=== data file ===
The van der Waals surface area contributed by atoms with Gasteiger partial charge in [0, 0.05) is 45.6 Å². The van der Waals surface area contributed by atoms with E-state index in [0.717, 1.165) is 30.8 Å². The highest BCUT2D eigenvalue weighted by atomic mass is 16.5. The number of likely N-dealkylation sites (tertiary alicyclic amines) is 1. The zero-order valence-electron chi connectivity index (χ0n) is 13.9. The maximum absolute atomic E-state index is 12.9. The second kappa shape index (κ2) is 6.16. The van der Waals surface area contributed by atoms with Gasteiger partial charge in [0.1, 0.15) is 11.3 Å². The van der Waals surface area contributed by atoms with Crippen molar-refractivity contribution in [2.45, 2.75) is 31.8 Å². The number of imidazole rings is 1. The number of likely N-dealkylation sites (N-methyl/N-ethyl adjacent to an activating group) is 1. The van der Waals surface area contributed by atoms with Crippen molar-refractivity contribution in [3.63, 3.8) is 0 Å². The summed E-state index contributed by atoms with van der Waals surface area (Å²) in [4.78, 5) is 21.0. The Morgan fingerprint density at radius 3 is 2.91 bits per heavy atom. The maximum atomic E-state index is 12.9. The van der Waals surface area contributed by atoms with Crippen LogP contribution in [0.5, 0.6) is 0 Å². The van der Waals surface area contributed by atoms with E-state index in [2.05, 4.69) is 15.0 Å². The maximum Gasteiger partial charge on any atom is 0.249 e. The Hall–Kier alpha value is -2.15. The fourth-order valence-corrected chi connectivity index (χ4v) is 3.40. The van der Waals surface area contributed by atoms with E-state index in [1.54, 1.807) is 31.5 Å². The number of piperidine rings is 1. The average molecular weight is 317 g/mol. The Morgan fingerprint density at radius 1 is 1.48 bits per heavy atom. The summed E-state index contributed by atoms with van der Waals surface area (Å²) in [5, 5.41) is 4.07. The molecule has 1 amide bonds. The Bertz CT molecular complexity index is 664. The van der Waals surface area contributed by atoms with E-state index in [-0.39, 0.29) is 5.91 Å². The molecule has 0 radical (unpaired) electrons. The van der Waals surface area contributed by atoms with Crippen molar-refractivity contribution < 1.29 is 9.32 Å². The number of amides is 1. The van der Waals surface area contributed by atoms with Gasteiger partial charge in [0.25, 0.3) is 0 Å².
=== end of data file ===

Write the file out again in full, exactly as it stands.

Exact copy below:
The van der Waals surface area contributed by atoms with Gasteiger partial charge in [0, 0.05) is 45.6 Å². The van der Waals surface area contributed by atoms with E-state index in [0.717, 1.165) is 30.8 Å². The highest BCUT2D eigenvalue weighted by atomic mass is 16.5. The number of likely N-dealkylation sites (tertiary alicyclic amines) is 1. The zero-order valence-electron chi connectivity index (χ0n) is 13.9. The maximum absolute atomic E-state index is 12.9. The second kappa shape index (κ2) is 6.16. The van der Waals surface area contributed by atoms with Gasteiger partial charge in [0.1, 0.15) is 11.3 Å². The van der Waals surface area contributed by atoms with Crippen molar-refractivity contribution in [2.45, 2.75) is 31.8 Å². The number of imidazole rings is 1. The number of likely N-dealkylation sites (N-methyl/N-ethyl adjacent to an activating group) is 1. The van der Waals surface area contributed by atoms with Crippen molar-refractivity contribution in [3.63, 3.8) is 0 Å². The summed E-state index contributed by atoms with van der Waals surface area (Å²) in [4.78, 5) is 21.0. The Morgan fingerprint density at radius 3 is 2.91 bits per heavy atom. The maximum atomic E-state index is 12.9. The van der Waals surface area contributed by atoms with Crippen LogP contribution in [0.5, 0.6) is 0 Å². The van der Waals surface area contributed by atoms with E-state index in [2.05, 4.69) is 15.0 Å². The maximum Gasteiger partial charge on any atom is 0.249 e. The Hall–Kier alpha value is -2.15. The fourth-order valence-corrected chi connectivity index (χ4v) is 3.40. The van der Waals surface area contributed by atoms with E-state index in [1.54, 1.807) is 31.5 Å². The number of piperidine rings is 1. The average molecular weight is 317 g/mol. The Morgan fingerprint density at radius 1 is 1.48 bits per heavy atom. The summed E-state index contributed by atoms with van der Waals surface area (Å²) in [5, 5.41) is 4.07. The molecule has 1 amide bonds. The Bertz CT molecular complexity index is 664. The van der Waals surface area contributed by atoms with E-state index in [-0.39, 0.29) is 5.91 Å². The molecule has 0 radical (unpaired) electrons. The van der Waals surface area contributed by atoms with Crippen molar-refractivity contribution < 1.29 is 9.32 Å². The number of amides is 1. The van der Waals surface area contributed by atoms with Gasteiger partial charge in [0.25, 0.3) is 0 Å².